|St. Martin of Tours||
From the Catholic Encyclopedia (edited):
Bishop; born at Sabaria (today Steinamanger in German, or Szombathely in Hungarian), Pannonia (Hungary), about 316; died at Candes, Touraine, most probably in 397. In his early years, when his father, a military tribune, was transferred to Pavia in Italy, Martin accompanied him thither, and when he reached adolescence was, in accordance with the recruiting laws, enrolled in the Roman army. Touched by grace at an early age, he was from the first attracted towards Christianity, which had been in favour in the camps since the conversion of Emperor Constantine. His regiment was soon sent to Amiens in Gaul, and this town became the scene of the celebrated legend of the cloak. At the gates of the city, one very cold day, Martin met a shivering and half-naked beggar. Moved with compassion, he divided his coat into two parts and gave one to the poor man. The part kept by himself became the famous relic preserved in the oratory of the Frankish kings under the name of "St. Martin's cloak". Martin, who was still only a catechumen, soon receifed baptism, and was a little later finally freed from military service at Worms on the Rhine. As soon as he was free, he hastened to set out to Poitiers to enrol himself among the disciples of St. Hilary, the wise and pious bishop whose reputation as a theologian was already passing beyond the frontiers of Gaul. Desiring, however, to see his parents again, he returned to Lombardy across the Alps. The inhabitants of this region, infested with Arianism, were bitterly hostile towards Catholicism, so that Martin, who did not conceal his faith, was very badly treated by order of Bishop Auxentius of Milan, the leader of the heretical sect in Italy. Martin was very desirous of returning to Gaul, but, learning that the Arians troubled that country also and had even succeeded in exiling Hilary to the Orient, he decided to seek shelter on tbe island of Gallinaria (now Isola d'Albenga) in the middle of the Tyrrhenian Sea.
Consecrated on 4 July, Martin brought to the accomplishment of the duties of his new ministry all the energy and the activity of which he had already given so many proofs. He did not, however, change his way of life: fleeing from the distractions of the large city, he settled himself in a small cell at a short distance from Tours, beyond the Loire. Some other hermits joined him there, and thus was gradually formed a new monastery, which surpassed that of Ligugé, as is indicated by the name, Marmoutier (Majus Monasterium), which it has kept to our own day.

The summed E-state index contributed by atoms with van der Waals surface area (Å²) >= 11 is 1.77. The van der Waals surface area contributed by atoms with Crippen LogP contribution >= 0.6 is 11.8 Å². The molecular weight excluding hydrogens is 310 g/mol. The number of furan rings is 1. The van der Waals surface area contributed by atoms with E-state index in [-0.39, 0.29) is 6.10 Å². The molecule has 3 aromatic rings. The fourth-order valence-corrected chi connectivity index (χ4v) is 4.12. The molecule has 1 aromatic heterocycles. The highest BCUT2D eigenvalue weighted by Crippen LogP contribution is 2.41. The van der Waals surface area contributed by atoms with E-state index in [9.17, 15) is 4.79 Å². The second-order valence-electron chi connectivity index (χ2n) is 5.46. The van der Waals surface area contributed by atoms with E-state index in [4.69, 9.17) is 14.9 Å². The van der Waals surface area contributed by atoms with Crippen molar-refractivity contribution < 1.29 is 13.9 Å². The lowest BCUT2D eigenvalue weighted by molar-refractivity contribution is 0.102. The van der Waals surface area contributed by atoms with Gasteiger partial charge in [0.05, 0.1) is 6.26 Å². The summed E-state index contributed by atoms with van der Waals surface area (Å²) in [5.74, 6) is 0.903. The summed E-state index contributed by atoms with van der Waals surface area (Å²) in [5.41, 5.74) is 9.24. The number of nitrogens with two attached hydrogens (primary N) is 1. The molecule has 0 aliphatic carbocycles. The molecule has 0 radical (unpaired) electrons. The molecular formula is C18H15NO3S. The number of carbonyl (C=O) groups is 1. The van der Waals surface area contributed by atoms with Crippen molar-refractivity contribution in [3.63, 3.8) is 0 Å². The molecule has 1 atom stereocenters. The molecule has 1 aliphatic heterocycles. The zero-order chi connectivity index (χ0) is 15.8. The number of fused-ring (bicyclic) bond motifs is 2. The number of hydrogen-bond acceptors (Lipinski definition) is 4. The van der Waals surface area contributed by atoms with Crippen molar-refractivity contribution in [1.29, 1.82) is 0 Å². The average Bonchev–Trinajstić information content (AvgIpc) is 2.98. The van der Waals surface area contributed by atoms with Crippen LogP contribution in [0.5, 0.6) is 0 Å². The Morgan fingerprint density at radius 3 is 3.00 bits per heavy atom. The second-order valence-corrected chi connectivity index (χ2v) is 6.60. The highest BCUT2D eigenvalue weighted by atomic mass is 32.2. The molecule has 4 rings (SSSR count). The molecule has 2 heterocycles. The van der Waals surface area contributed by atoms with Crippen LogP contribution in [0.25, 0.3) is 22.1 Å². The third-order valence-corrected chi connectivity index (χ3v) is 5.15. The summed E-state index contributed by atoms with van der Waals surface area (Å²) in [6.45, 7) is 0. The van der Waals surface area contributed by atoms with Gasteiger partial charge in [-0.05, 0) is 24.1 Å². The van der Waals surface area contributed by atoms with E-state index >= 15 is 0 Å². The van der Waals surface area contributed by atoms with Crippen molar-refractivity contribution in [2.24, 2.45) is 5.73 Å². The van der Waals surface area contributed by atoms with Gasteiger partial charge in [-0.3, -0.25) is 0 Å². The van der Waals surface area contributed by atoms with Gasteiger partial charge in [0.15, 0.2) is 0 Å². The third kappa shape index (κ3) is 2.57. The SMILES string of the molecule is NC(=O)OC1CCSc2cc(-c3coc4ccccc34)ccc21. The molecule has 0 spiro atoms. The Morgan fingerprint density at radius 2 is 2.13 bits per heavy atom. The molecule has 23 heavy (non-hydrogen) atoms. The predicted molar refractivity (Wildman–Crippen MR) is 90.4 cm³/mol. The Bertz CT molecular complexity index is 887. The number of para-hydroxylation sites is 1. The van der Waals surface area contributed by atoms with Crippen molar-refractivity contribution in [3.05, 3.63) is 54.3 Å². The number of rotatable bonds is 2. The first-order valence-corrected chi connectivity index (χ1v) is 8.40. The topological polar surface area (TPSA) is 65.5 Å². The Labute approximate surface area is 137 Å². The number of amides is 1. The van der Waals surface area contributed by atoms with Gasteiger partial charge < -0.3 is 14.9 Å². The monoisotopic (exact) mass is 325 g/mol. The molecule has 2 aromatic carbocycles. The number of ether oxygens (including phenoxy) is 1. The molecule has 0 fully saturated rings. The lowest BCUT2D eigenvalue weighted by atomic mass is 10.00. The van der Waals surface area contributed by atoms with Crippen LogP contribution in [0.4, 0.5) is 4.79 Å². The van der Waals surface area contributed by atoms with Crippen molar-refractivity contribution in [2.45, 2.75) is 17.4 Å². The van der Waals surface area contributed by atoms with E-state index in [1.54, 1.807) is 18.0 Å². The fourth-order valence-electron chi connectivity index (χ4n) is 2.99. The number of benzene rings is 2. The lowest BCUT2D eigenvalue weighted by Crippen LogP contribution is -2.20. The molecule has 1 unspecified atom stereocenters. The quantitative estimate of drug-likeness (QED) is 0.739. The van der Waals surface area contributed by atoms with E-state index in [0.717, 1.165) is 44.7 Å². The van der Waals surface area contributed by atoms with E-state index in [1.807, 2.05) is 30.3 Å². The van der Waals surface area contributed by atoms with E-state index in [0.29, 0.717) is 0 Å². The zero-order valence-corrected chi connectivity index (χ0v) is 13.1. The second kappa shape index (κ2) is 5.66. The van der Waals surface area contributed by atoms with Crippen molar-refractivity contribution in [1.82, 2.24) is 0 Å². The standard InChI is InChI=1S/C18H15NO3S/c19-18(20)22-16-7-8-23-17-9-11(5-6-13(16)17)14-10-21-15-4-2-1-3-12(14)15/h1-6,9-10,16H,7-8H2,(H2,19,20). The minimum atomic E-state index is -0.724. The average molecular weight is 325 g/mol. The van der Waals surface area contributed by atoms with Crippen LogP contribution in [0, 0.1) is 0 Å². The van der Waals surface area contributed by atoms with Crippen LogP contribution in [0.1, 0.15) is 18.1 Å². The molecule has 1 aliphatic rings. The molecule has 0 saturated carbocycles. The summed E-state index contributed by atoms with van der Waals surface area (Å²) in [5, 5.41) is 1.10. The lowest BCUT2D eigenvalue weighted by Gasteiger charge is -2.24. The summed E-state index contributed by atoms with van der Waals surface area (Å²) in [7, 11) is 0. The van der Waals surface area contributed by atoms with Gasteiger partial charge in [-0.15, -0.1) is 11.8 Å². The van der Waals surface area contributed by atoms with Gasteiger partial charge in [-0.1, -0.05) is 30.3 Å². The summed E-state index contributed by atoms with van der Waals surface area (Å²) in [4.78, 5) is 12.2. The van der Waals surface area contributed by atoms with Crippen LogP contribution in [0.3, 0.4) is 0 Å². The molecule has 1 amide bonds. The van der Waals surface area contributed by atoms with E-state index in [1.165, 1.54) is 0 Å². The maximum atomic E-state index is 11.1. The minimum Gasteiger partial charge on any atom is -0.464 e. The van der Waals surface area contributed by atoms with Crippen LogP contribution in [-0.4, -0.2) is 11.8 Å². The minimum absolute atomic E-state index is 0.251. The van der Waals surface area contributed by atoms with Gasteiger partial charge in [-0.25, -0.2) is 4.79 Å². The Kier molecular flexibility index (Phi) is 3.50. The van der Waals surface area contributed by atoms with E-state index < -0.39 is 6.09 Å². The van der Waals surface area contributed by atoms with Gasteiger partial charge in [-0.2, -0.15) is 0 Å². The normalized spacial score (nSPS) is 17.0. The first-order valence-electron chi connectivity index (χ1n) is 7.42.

Thus, to an untiring zeal Martin added the greatest simplicity, and it is this which explains how his pastoral administration so admirably succeeded in sowing Christianity throughout Touraine. Nor was it a rare occurrence for him to leave his diocese when he thought that his appearance in some distant locality might produce some good. He even went several times to Trier, where the emperors had established their residence, to plead the interests of the Church or to ask pardon for some condemned person. His role in the matter of the Priscillianists and Ithacians was especially remarkable. Against Priscillian, the Spanish heresiarch, and his partisans, who had been justly condemned by the Council of Saragossa, furious charges were brought before Emperor Maximus by some orthodox bishops of Spain, led by Bishop Ithacius. Martin hurried to Trier, not indeed to defend the gnostic and Manichaean doctrines of Priscillian, but to remove him from the secular jurisdiction of the emperor. Maximus at first acceded to his entreaty, but, when Martin had departed, yielded to the solicitations of Ithacius and ordered Priscillian and his followers to be beheaded. Deeply grieved, Martin refused to communicate with Ithacius. However, when he went again to Trier a little later to ask pardon for two rebels, Narses and Leucadius, Maximus would only promise it to him on condition that he would make his peace with Ithaeius. To save the lives of his clients, he consented to this reconciliation, but afterwards reproached himself bitterly for this act of weakness.